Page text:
Spectacular Moroccan fossils redefine evolutionary timelines

A marrellomorph arthropod, probably belonging to the genus Furca. c.

Some of the oldest marine animals on the planet, including armoured worm-like forms and giant, lobster like sea creatures, survived millions of years longer than previously thought, according to a spectacularly preserved fossil formation from southeastern Morocco.

The Lower Fezouata formation has been revealing exciting discoveries about life in the Ordovician -- around 485 -- 444 million years ago -- since its discovery just five years ago.
'The Fezouata is extraordinarily significant' says Professor Derek Briggs of Yale University, co-author of a study published today in the Journal of the Geological Society. 'Animals typical of the Cambrian are still present in rocks 20 million years younger, which means there must be a cryptic record in between, which is not preserved.'
Over 160 genera have already been documented from the Fezouata, with much more expected to be found. They include animals which would have looked perfectly at home during the Cambrian: armoured lobopodians -- worm like creatures with spines on their backs and short, stubby legs, and anomalocaridids -- huge segmented animals with remarkable feeding limbs, which are some of the largest marine creatures of the time.
As well as demonstrating the longevity of fauna thought to have been extinct millions of years previously, the Fezouata proves that other creatures evolved far earlier than previously thought.
'Horseshoe crabs, for example, turn out to be at least 20 million years older than we thought. The formation demonstrates how important exceptionally preserved fossils are to our understanding of major evolutionary events in deep time' says Peter Van Roy, also of Yale, who first recognised the scientific importance of the Fezouata fauna and is lead author of the study, part of a project funded by the National Science Foundation.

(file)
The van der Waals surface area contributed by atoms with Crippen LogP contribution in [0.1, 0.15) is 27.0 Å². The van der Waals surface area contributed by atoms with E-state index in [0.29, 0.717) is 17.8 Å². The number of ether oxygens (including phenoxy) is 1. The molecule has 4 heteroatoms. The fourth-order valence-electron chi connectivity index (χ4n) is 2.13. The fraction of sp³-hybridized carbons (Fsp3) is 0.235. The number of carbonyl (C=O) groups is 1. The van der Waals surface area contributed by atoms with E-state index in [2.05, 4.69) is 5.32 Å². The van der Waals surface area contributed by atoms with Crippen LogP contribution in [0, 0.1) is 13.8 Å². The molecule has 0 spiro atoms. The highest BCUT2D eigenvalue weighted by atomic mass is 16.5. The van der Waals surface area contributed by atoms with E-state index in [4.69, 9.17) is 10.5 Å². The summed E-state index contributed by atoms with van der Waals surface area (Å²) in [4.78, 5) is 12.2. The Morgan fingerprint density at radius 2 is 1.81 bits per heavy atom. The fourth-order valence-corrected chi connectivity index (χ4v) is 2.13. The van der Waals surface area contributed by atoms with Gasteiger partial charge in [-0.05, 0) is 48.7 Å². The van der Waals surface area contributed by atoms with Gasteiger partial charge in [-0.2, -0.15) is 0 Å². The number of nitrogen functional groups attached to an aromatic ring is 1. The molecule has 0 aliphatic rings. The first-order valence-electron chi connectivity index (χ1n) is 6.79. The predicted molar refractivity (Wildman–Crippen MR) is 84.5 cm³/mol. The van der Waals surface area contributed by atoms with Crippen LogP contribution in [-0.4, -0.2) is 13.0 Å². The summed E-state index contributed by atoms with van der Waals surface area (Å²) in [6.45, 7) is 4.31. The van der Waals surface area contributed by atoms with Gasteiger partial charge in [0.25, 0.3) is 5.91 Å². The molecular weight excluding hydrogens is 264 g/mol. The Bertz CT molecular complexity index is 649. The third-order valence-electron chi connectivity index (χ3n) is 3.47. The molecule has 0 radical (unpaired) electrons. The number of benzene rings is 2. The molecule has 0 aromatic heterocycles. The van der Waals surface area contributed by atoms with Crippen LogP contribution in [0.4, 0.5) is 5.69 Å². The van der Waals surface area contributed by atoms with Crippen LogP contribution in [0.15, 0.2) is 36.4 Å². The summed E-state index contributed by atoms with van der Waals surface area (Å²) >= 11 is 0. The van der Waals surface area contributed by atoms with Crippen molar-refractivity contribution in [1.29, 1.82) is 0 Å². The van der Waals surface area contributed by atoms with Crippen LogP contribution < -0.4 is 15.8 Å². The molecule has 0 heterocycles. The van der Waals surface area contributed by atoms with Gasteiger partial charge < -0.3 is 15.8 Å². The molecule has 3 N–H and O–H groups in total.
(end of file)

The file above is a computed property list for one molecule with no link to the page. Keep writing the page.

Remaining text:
The spectacular preservation, which includes detailed soft parts and organisms over 2 metres in length, is thanks to the fine grained, muddy sediments in which the organisms were preserved.
'These are special rocks' says Professor Briggs. 'Some of the organisms are enormous -- several metres in length. With such exceptional preservation, in a fully marine exposure, we can develop a reasonably full picture of what marine life looked like in the Ordovician.'
The discoveries suggest the 'Great Ordovician Biodiversification Event' -- an explosion in diversity throughout the earlier part of the Ordovician period -- may have been a continuation of the Cambrian explosion.
'There is much more to learn from the Fezouata' says Professor Briggs. 'Why do we not see more assemblages like this in the Ordovician? What ecological changes happened at the Cambro-Ordovician interval? Are the Cambrian Explosion and the Great Ordovician Biodiversification Event separate, or phases of the same event?'
The paper, published online today, marks the start of a themed series of 'Review focus' articles for the Journal of the Geological Society, centring on sites of exceptional fossil preservation spanning Earth's history. All papers in the series will be available for free download, and further 'Review focus' themes are planned.
'The purpose of these articles is to present a distilled, forward looking review of a topic', says the series editor Professor Philip Donoghue. 'We decided to start with a thematic series on fossil Lagerst├Ątten since these deposits are fundamental archives of evolutionary history.'
'By making the papers freely available, it is hoped they will interest a wide range of readers, from undergraduates, to specialists in the field, to members of the public.'

The above post is reprinted from materials provided by Geological Society of LondonNote: Materials may be edited for content and length.
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